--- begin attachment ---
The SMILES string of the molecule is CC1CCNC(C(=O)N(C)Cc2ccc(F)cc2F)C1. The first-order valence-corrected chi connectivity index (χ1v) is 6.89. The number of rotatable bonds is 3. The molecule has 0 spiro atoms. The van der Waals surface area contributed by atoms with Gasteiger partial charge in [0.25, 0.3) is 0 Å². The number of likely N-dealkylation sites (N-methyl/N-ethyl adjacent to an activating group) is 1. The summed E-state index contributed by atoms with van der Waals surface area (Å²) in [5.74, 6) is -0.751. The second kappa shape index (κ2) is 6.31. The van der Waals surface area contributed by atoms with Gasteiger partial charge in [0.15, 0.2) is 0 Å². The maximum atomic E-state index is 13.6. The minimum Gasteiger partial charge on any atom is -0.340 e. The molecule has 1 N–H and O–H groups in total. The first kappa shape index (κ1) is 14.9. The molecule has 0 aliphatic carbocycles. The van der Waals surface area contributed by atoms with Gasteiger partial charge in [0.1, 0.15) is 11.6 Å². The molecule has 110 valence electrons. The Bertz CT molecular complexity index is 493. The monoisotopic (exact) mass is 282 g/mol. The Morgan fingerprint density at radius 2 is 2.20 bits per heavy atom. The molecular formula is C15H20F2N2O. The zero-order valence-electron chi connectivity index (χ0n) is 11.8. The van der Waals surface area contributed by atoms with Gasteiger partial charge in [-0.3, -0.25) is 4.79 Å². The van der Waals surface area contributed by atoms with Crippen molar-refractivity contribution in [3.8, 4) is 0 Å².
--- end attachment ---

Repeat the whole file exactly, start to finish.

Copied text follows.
The SMILES string of the molecule is CC1CCNC(C(=O)N(C)Cc2ccc(F)cc2F)C1. The first-order valence-corrected chi connectivity index (χ1v) is 6.89. The number of rotatable bonds is 3. The molecule has 0 spiro atoms. The van der Waals surface area contributed by atoms with Gasteiger partial charge in [0.25, 0.3) is 0 Å². The number of likely N-dealkylation sites (N-methyl/N-ethyl adjacent to an activating group) is 1. The summed E-state index contributed by atoms with van der Waals surface area (Å²) in [5.74, 6) is -0.751. The second kappa shape index (κ2) is 6.31. The van der Waals surface area contributed by atoms with Gasteiger partial charge in [0.15, 0.2) is 0 Å². The maximum atomic E-state index is 13.6. The minimum Gasteiger partial charge on any atom is -0.340 e. The molecule has 1 N–H and O–H groups in total. The first kappa shape index (κ1) is 14.9. The molecule has 0 aliphatic carbocycles. The van der Waals surface area contributed by atoms with Gasteiger partial charge in [0.1, 0.15) is 11.6 Å². The molecule has 110 valence electrons. The Bertz CT molecular complexity index is 493. The monoisotopic (exact) mass is 282 g/mol. The Morgan fingerprint density at radius 2 is 2.20 bits per heavy atom. The molecular formula is C15H20F2N2O. The zero-order valence-electron chi connectivity index (χ0n) is 11.8. The van der Waals surface area contributed by atoms with Gasteiger partial charge in [-0.3, -0.25) is 4.79 Å². The van der Waals surface area contributed by atoms with Crippen molar-refractivity contribution in [3.8, 4) is 0 Å².